You may not have realised it, but Mortgage Freedom Day has been and gone already this year. It occurred on 19th April this year – one day later than last year. Research completed by Halifax indicated the day’s delay occurred because the average mortgage payment had seen a small increase of £17 this year. This tipped Mortgage Freedom Day over to the 19th.
What does Mortgage Freedom Day mean?
Put simply, this is the day by which the average new borrower will have earned enough income to be able to pay all their mortgage payments for the year ahead. Of course, while this is a good metric to compare one year to the next, it doesn’t work quite that simply in reality. New borrowers must allocate a set percentage of their monthly income to their mortgage payments, as does every other mortgagee. However, it does provide an interesting comparison to 2015, since new borrowers only had to wait a day longer to hit Mortgage Freedom Day this year when compared to last.
How are the figures calculated?
The day is worked out according to two average figures. The first is the average income earned, net of deductions, over the year across the country. The second is the average mortgage repayment figure worked out over the year. Average income currently stands at £26,023, while the average mortgage repayment figure for the year is £7,584.
Does Mortgage Freedom Day vary depending on where you live?
Yes, it does. The people who hit the landmark day the earliest were those living in Scotland and Northern Ireland. Property prices are traditionally lower in these regions, so the mortgages taken out by homeowners tend to be lower in comparison with other areas as well. This means those two areas hit Mortgage Freedom Day on 12th March – considerably earlier than the national average.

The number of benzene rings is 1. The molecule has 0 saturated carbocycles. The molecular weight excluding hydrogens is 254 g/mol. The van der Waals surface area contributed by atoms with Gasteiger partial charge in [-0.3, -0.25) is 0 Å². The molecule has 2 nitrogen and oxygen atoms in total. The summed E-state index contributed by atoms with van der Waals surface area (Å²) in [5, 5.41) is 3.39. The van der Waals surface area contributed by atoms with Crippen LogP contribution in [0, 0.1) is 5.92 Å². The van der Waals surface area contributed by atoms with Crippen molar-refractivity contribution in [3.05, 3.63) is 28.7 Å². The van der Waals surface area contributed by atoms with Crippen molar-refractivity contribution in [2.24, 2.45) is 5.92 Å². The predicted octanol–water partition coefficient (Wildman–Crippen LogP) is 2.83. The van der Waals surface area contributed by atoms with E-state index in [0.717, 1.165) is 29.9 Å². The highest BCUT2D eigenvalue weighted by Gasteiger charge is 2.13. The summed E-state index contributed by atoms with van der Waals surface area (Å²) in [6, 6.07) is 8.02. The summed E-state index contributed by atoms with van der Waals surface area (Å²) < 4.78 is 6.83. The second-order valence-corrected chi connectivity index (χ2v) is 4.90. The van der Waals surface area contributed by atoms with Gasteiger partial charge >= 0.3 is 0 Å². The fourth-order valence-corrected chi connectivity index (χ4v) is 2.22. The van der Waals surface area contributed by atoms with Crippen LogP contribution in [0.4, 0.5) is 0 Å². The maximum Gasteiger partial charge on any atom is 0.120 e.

Perhaps predictably, the last part of the country to achieve freedom in this way is London. Anyone with a mortgage in the city will hit their freedom day on 26th June. This is a full three months after those in Scotland and Northern Ireland.
What about Rent Freedom Day?
This is calculated in much the same way, according to average income and average rental costs. And in a similar way, Londoners will be the last to hit this landmark day. This year, every penny the average Londoner earns will go on rent until 13th July. However, the average Rent Freedom Day is 5th May, and again, this is only a day later than was the case last year.
Does this mean mortgages are cheaper than renting?
This would seem to be the case – and it does ring true across the country in general, too. With mortgage rates still at record lows, it looks set to remain this way for some time to come. Good news for mortgage payers, but not so good for those paying to stay in rental properties across the country.